Archbishop of the neighborhood

Archbishop James Provence celebrating mass at St. Thomas Church.

Archbishop James Provence celebrating Christmas mass at St. Thomas Church.

By THOMAS REYNOLDS

That distinguished looking gentleman with the silver hair and the purple vestment you see walking around the neighborhood got still more distinguished last month: He was enthroned as the new archbishop of the Anglican Province of Christ the King, which includes most of the traditional Anglicans in the western United States.

Among those in the pews to witness his elevation was the gang from the bar at Florio on Fillmore Street. The Most Rev. James Eugene Provence often has dinner at the bar with the regulars.

“I’ve had some serious theological discussions there,” he says. “People will sit there and, after a couple of pops, they’ll ask a question.”

The archbishop has been in the neighborhood for nearly nine years as the parish priest of St. Thomas Anglican Church, which is housed at 2725 Sacramento Street in a perfectlly proportioned small chapel that would be at home in an Italian hill town. He came to St. Thomas after serving at several other California congregations, most recently at St. Stephens on Oakville Grade in Napa Valley, a rather more rustic setting than Pacific Heights.

“Here we’ve got flush toilets,” he chuckles. “There we had an outhouse.”

His irreverence reflects his proclivity for a pragmatic approach to faith.

“One of the main jobs is to personalize it, and you only do that if you’re with people,” he says. “It’s really important to me that people see how to apply things practically in what they’re going to do that afternoon.”

For all of his modern sensibility, the archbishop’s religion is something of a throwback. The province he heads was formed in 1977 when a group broke away from the Episcopal Church after major changes in practices and theology that moved the church toward more social action. So the breakaway group renewed its commitment to the 1928 Book of Common Prayer and to traditional forms of doctrine and liturgy, including a priesthood open only to men.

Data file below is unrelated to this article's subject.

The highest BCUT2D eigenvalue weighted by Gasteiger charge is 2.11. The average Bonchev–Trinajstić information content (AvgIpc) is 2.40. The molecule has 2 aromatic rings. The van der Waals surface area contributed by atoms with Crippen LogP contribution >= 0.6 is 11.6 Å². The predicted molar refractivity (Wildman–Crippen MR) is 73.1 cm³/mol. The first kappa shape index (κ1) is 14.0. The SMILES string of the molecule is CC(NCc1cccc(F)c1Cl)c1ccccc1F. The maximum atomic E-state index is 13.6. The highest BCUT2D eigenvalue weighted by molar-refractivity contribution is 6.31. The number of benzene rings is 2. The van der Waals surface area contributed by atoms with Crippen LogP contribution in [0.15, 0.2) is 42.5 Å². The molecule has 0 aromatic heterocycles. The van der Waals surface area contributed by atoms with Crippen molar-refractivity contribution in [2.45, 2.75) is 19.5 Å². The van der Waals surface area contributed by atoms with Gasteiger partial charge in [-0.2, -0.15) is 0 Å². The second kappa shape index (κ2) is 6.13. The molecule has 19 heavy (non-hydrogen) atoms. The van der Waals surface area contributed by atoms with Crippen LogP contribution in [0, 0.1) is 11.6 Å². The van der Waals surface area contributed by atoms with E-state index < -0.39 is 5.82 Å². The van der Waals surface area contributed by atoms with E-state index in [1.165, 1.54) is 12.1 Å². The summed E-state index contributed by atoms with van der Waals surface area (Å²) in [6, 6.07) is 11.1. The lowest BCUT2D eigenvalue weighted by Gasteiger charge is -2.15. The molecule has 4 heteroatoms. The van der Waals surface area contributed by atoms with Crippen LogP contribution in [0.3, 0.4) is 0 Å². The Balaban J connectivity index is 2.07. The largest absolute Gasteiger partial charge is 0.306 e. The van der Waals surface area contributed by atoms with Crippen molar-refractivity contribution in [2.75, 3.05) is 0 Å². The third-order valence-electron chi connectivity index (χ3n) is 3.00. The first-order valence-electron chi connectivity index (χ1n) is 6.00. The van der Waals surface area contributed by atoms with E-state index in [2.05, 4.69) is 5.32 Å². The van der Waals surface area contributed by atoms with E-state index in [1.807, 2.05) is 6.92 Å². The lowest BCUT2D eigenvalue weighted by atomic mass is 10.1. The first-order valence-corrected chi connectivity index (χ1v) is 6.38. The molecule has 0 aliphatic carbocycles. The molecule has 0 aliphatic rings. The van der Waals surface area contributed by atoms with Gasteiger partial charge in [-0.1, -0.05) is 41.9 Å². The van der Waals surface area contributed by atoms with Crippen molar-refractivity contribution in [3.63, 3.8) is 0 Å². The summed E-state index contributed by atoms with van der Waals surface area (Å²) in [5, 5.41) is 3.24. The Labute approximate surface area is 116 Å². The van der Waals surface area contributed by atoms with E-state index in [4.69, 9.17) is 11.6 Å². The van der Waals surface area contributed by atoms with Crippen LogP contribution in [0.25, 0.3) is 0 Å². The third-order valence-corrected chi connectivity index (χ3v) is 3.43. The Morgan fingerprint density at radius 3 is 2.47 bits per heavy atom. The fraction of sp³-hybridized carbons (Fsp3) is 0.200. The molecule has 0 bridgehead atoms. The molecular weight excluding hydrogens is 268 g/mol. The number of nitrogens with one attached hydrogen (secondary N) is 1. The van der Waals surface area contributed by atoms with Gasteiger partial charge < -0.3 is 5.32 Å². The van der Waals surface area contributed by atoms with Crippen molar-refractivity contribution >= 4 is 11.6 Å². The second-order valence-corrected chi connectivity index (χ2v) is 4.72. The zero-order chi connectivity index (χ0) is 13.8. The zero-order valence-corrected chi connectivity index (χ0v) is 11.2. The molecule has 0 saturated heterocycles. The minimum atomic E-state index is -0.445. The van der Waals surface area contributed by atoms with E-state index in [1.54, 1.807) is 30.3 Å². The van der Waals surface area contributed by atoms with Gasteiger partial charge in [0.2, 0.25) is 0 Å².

The archbishop greets a parishioner.

Archbishop Provence greets a parishioner.

“Women priests — that became the lightning rod,” said Archbishop Provence. “But there were significant changes for men, too, that we rejected.”

Then he was still Jim Provence, a broadcast engineer in radio, television and later film. He was a layman in an Episcopal Church and became a founder of one of the new Anglican congregations. Learning about the theological changes led to his decision to go to seminary in 1980. Ordained as a deacon in 1983 and as a priest in 1989, he became bishop of the western diocese in 2003, and is now only the second archbishop of the Anglican Province of Christ the King.

Archbishop Provence was elected and immediately assumed his responsibilities last summer when the first and only archbishop retired after nearly 30 years in the position. But the ceremonial passing of authority occurred on January 25 with his enthronement. It was a ritualistic ceremony full of tradition. He knocked at the door of St. Peter’s Pro-Cathedral in Oakland, was escorted to the cathedra, given the pastoral staff and greeted by the bishops before celebrating mass.

Even with his broader role, he remains the parish priest at St. Thomas, just as others in the church hierarchy also continue to serve a congregation in addition to their administrative responsibilities.

“It makes certain the people making the decisions are living with them,” he says.

He acknowledges it is a bit ironic to find a conservative congregation, made up of about 100 members, in the heart of a liberal city.

“We have lots of people from the financial world,” he says. “Our members tend to be more traditional and more politically conservative — although we don’t talk politics,” he quickly adds.

“It does present difficulties to be a conservative church in a liberal town,” he says, but he points out that he was born in San Francisco, and that his ancestors were in the Bay Area since 1860. “Being a traditional person in San Francisco, while having its challenges as a priest, doesn’t particularly challenge me the way it would someone who grew up in Omaha.”

He has become a familiar presence on the streets of the neighborhood, immediately recognizable by his clerical collar and brilliant purple shirt, the color worn by Anglican bishops and archbishops.

“That’s one of the reasons I like this neighborhood so much,” he says. “I can walk it, and live it, and shop it. We don’t have to talk about theology. We can talk about life.”

St. Thomas is “to a great extent a neighborhood congregation,” he says, and he sees it as his mission to reach out to what he calls “the larger neighborhood parish” outside the walls of the church.

“I do bring in people I meet in Florio or Eliza’s or outside Mollie Stone’s,” he says. “Some of the people I meet make the transition to become members of St. Thomas. I’m not out there selling it, but I’m available to listen.”

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